I once had to cast a commercial that involved a comic misdirection: The spot featured an older man, and based on what he was saying on the phone, his kids imagined he had found a new love. The "reality" was that he'd gotten a dog.
There could be no misunderstanding what was required by the script. The stage directions explicitly stated that the man would call the dog over to him. Still, in order to find the best possible actor, I decided to eliminate non-dog people. Rather than ask whether each actor liked dogs--when you ask a question like that, there's only one answer you ever get--I figured out a more oblique approach: I asked each of the men auditioning the name of the first dog he owned. And just to be safe, whether he was allergic to dogs.
The man we eventually cast was great in the audition. His first dog was named Jerry and no, he wasn't allergic. But when he showed up on set and had to interact with the puppy, he froze. The poor man was terrified.
Silly me. It didn't occur to me to ask the actors whether they were afraid of dogs.
The puppy wasn't stupid. She figured out pretty quickly that even though the man was calling her over, he really didn't want her anywhere near him. Ultimately, I had to take the man through deep breathing exercises to help him deal with his fear. Then I had to smear his pant leg with bacon grease in order to coax the puppy to come over. The performance we finally settled for was disappointing, both on the part of the man and the puppy.
Why am I telling you this? Because some actors will do just about anything to land a role.
It would have been best all around if the actor had declined to audition when he realized he'd have to work with a dog. But I'm sure the allure of starring in a regional phone commercial was just too great. He convinced himself that he'd be able to overcome his fear, just as the woman who landed the role of the cowboy in another commercial I directed figured she'd have time to learn how to ride a horse like an expert between the time she was cast and the day we started shooting.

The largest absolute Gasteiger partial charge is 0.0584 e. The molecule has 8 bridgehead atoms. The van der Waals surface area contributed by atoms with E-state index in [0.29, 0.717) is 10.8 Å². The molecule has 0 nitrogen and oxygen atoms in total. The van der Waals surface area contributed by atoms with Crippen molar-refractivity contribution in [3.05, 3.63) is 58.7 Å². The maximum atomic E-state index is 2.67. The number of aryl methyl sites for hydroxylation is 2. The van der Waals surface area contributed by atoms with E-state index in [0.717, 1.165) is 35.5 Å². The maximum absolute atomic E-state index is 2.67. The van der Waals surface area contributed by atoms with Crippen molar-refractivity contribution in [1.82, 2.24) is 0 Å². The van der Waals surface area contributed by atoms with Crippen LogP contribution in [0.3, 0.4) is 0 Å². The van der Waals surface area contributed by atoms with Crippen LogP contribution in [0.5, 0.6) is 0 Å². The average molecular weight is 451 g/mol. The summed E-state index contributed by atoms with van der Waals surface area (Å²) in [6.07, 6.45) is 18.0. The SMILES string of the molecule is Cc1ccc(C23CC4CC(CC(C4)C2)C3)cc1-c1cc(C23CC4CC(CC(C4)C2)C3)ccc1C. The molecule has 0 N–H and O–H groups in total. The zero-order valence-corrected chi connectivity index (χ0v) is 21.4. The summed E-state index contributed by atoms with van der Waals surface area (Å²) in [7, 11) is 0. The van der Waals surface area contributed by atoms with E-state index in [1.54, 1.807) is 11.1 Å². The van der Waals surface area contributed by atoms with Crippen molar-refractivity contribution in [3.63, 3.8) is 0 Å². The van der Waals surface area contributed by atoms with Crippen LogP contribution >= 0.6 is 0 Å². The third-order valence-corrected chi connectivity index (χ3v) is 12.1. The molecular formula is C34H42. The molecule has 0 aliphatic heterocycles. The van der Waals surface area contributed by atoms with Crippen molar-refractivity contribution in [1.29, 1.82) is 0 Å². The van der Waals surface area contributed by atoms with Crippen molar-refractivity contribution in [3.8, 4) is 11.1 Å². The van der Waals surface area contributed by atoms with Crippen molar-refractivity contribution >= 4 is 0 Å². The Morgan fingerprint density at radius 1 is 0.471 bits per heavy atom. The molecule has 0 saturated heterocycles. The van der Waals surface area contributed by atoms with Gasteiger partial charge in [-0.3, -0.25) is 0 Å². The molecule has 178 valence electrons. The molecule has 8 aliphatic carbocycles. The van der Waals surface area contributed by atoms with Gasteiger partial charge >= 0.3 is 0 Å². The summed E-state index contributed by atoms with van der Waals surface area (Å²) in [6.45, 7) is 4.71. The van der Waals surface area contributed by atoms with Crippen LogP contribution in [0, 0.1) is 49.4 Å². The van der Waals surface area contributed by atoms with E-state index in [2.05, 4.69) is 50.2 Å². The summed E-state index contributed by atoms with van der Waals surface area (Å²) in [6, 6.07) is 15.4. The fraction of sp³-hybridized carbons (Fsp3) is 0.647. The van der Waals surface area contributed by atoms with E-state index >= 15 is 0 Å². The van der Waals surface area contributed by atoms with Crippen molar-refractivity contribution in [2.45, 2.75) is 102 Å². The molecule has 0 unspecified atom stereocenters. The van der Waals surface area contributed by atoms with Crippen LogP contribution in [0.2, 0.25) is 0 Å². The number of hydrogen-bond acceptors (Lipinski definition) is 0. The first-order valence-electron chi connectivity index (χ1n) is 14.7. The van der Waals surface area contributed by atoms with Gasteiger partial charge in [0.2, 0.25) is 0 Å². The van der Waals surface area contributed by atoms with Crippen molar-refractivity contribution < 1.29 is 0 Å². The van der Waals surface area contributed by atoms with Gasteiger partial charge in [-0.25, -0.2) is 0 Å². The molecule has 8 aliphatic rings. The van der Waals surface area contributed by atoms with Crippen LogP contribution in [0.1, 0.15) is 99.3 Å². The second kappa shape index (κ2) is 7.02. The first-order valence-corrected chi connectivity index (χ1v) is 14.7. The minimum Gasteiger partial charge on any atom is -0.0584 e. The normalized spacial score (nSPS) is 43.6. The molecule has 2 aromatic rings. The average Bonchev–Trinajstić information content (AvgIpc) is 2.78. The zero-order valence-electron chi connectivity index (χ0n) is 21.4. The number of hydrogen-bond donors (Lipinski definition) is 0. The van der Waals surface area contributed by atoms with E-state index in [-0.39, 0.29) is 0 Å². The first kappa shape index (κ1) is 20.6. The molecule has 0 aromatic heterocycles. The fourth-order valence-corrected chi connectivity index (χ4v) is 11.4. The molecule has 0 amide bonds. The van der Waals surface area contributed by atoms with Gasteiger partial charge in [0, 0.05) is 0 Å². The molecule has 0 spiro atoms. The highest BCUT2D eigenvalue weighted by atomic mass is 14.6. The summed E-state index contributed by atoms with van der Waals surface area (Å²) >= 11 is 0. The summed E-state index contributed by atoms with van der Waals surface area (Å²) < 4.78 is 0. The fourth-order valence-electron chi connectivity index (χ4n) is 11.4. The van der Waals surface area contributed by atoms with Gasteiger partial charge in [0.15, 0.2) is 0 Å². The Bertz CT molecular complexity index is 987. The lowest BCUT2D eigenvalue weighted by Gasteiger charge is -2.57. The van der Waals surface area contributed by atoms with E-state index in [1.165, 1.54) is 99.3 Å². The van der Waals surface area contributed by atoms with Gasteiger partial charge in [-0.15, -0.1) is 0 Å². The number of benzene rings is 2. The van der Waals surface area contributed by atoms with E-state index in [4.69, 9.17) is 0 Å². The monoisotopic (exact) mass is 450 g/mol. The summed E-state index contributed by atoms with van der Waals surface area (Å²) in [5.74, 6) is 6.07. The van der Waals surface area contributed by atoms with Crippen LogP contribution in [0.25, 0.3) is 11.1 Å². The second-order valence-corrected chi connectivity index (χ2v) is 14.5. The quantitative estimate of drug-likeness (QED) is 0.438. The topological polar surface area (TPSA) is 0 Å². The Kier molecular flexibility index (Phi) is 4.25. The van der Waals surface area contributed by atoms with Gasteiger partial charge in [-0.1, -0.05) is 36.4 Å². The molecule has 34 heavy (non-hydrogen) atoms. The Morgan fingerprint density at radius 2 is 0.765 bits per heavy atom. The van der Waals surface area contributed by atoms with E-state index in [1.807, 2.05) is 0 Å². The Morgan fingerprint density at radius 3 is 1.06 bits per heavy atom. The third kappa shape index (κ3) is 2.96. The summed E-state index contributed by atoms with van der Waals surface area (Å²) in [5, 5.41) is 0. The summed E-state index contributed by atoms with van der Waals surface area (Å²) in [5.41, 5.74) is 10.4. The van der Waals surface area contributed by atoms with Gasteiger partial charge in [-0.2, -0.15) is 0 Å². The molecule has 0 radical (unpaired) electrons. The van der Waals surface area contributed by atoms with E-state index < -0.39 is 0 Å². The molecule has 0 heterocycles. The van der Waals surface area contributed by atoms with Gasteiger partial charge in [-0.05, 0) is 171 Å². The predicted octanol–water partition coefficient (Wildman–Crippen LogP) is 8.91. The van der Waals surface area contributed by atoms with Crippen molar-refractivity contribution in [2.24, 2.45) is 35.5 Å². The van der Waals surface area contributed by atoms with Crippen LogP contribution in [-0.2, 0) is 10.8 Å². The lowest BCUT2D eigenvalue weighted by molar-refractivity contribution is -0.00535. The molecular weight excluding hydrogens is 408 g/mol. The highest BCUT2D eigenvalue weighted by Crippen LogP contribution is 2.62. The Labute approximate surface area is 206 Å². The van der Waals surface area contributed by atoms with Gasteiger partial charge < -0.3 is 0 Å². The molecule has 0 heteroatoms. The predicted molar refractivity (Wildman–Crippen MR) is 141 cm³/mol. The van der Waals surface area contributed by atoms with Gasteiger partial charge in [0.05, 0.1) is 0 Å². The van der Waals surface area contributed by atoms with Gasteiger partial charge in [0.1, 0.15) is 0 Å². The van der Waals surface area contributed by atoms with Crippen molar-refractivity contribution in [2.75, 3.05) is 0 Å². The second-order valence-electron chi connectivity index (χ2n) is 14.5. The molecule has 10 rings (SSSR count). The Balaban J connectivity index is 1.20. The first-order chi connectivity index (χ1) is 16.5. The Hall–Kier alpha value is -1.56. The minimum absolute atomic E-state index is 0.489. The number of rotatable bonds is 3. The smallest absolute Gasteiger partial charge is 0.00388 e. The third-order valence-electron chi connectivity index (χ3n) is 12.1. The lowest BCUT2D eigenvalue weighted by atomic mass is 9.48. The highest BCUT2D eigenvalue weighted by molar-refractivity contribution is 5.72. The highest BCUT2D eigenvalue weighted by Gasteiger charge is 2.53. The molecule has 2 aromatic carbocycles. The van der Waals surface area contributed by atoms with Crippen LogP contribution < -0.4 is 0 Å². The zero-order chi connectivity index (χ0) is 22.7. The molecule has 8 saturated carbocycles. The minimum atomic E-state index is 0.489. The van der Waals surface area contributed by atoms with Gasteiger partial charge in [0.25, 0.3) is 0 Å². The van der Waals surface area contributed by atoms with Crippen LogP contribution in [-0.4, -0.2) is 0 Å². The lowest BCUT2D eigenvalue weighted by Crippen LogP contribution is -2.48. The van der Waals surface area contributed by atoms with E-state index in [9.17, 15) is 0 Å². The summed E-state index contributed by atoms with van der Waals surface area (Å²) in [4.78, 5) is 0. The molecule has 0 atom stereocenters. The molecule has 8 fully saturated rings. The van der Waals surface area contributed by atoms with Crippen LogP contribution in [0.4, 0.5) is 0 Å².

Over the years, I've developed some techniques that help flush out the liars. I've learned to bring a dog to the audition for roles that require interacting with them. And when it's impractical to have a horse at the casting session, I'll ask questions that only an experienced rider should be able to answer--for instance, about the his or her favorite type of saddle.
But there's another form of duplicity that in some ways is more insidious than claiming you can speak French, rappel down a mountain, or swallow fire.
I can't tell you how many actresses (and actors, too) have come on to me in the hopes of landing a part. Some have gone so far as to... well, I'll let you use your imagination. Let's just say that for an average-looking, kind of scrawny, balding, middle-aged guy, I'm incredibly sexy.
Only I know better.
I know that some actors will do whatever it takes to land a role. And I know that once they've landed it, it falls to me to get the most authentic performance I can from them.
Someday, I'll write a blog about the particular system I've developed for casting. For now, though, suffice it to say that as much as I love to believe that the Victoria's Secret model really would love to meet me for drinks afterward (and yes, this really happened on a beer commercial I directed), the reason I'm in the room is to determine whether she's going to create the most convincing portrayal for the role.
If she is, sure I'll go meet her for a drink. I mean, I'm not an idiot.